On family and other complications
“My family is my strength and my weakness.” – Aishwarya Rai Bachchan
Last weekend we gassed up the minivan and traveled down into the city for a cousin’s graduation party. I barely know this cousin, and I’m not particularly close with this side of the family; nevertheless, the four of us spent three hours chatting superficially and marveling at 1,574 photographs of my young cousin’s journey through childhood. He’s a good kid, truly. I wish I knew him better.
But I don’t. He was raised in my father’s side of the family. Me? I was the surprise product of my father’s second marriage of which, nearest I can figure, they all disapproved. I recall half-hugs, uncomfortable, obligatory conversations and a sort of strained tolerance of my presence. I was raised at a time when grown-ups still thought children oblivious to the world at-large. We weren’t. To this day I’ve never felt a drop of warmth from the lot of them. My father alone among them loved me well.
After the party, because we were in the vicinity and because perhaps I subconsciously needed to counter the lingering abrasiveness, we drove a mile to the street where my grandmother – my mother’s mother – lived when I was a child. We parked on the boulevard lined with centenarian maples, oaks and pines, their soft shade a balm on my skinned spirit. The sun shone down in broken beams, illuminating the cottage nestled between larger, statelier homes – the cottage in which I spent nearly every weekend of my young childhood.
For a moment, I passed the steel lamppost from which I used to swing and ascended the wooden steps to the screened-in porch that smelled at once of age and freshness. I entered the miniscule foyer that had welcomed me so many times, and peered up into the closet where I once perched on the top shelf, a makeshift tower. I crossed the living room beneath the framed Christina’s World print, and into the galley kitchen where Mema stood preparing french toast for my breakfast, which she would slice into perfect squares and set before me with a flourish. The sun shifted and I watched her mix a grasshopper and sit with my mother beside the whitewashed fireplace. I crept into her bedroom and laid my head on the down pillow as their grown-up talk lulled me. I felt the warmth of her presence as she later found me dozing and heard her nightingale voice sing Sweetest Little Fellow as her rough fingers brushed my forehead…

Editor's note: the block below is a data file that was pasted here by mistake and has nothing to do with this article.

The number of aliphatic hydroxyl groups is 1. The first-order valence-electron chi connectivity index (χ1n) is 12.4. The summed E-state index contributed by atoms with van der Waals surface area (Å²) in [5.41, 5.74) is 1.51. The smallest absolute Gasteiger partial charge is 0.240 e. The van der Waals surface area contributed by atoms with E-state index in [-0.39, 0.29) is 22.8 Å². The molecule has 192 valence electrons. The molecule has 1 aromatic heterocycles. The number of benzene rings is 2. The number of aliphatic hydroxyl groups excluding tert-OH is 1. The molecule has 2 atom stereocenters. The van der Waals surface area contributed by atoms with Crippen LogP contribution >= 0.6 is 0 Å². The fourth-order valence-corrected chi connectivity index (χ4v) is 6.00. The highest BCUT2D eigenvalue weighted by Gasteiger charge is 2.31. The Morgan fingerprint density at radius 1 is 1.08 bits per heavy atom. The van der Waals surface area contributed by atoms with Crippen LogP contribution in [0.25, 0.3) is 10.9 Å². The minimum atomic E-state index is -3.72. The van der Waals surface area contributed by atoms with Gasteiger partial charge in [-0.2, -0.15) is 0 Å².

My daughter’s laugh snatched me from my memory, and I was back on the street. My husband chatted with the kids, pointing out flowers and telling stories, keeping one watchful eye on me because he knows me so well. Mema has been gone for years now, and he knows how badly I wanted to walk into that house, now inhabited by strangers, and peel back the walls and peel back time – if only for a moment – and feel the joy and safety of love unconditional.
We walked along the boulevard as I let the memories flow. My husband squeezed my hand and we swapped childhood stories as the kids listened. We doubled back after a while and I snapped a picture of Mema’s old house for nostalgia as we passed a second time. The curtain moved in the front window, and all reverie ceased as we hurried away so as not to seem creepy.
As we drove home, I realized how much I have for which to be thankful. Mema showed me what it felt like to be cherished (my parents loved me too, of course, but that love can be…complicated, no?). Her love made me want to be a better person and to know how a family should be. My father’s family taught me that a child can’t help the circumstances into which s/he is born, and that a child should never bear the burden of the disenchantment of those who came before. My own family, my beloved husband and children, taught me that I get to choose – and remind me that despite life’s changes and challenges, I am still loved unconditionally.
We carry so much with us into adulthood, but we needn’t pass it all on.